Apr 23 2010
There is a cardiac ward in a hospital in Tel Aviv where children have an off-putting sort of serenity. The little ones smile often, but they do so with a wise look that belies their short years.
Some lie on cots near each other, as doctors and nurses check charts and adjust advanced medical equipment. It is busy here. Some of the children sit up on stretchers in the halls, watching, playing with toys or taking spoonfuls of cereal from their parents. In this place, the parents are never far from their offspring.
These kids in this part of the ward are not Jewish. Indeed, none hold Israeli citizenship. Many come from China, Russia, Hungary, Yemen and other nations far from Israel. On closer inspection, you will discover that half of the children being treated here are Palestinians from the West Bank. All of these kids are receiving some of the best medical care available in the world, to heal their broken hearts.
The Save A Child’s Heart program was started by Dr. Ami Cohen, born in Brooklyn. He moved to Israel in 1992 to work at the Wolfson Medical Center in Holon. Three years later, he was asked to operate on two Ethiopian children suffering from heart disease. With that, the Save a Child's Heart foundation was born. Since then, the center has saved the lives of more than 1100 children.
It is privately funded, though indirectly subsidized by the Israeli state. Skeptical critics of the Israeli state will surely view the entire program as a propaganda exercise. On the other hand, who could argue with a program that saves the lives of sick children?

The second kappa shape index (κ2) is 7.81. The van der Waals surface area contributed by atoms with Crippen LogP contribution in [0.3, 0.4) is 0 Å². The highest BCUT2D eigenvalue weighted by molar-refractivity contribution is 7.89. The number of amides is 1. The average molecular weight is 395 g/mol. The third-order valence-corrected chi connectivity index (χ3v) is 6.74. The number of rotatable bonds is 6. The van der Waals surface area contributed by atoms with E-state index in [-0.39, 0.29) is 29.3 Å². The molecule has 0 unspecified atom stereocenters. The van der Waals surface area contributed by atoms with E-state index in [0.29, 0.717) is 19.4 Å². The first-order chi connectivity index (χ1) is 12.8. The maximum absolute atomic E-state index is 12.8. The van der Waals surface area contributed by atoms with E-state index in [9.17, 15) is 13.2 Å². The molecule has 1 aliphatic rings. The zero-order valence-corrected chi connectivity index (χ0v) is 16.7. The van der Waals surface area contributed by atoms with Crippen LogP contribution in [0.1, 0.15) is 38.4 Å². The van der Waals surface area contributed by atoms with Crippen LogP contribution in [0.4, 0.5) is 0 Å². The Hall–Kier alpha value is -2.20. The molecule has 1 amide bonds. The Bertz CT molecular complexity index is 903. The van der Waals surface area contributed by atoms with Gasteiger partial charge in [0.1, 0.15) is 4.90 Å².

“Politics is outside this hospital,” says a doctor on the ward. “When children come here, they all receive the same treatment. Of course, there are parents who are bringing their child from some countries and cultures where this would seem complicated, but when a child is sick, everything else is secondary. They do what they have to do.”
Almost all parents would agree, anyway. The doctor seems to lose focus and his smile drops for a moment as he recounts the tale of an Egyptian man who contacted the program's branch office in London. “We were excited because this would be our first child from Egypt, but it turned out that the father who made the inquiries thought we were a British organization.” As soon as he found out it was an Israeli program, he reportedly told the consultant on the phone that he would rather that his child died than be treated by Israelis.
That seems to be an exception to the rule, though. While Egypt and Jordan still have yet to participate in the program, this hospital has treated children from Iraq and other parts of the Arab world.
One part of the ward is reserved for Palestinian children and their parents, which the medical staff have politically-incorrectly nicknamed the occupied territory. Two Palestinian mothers covered up except for their faces in traditional garb dote over their babies who are in recovery. The situation here contrasts sharply with the image that both Palestinians and human rights activists outside Israel keep in mind. “We hope to leave them convinced, or at least confused,” the doctor notes.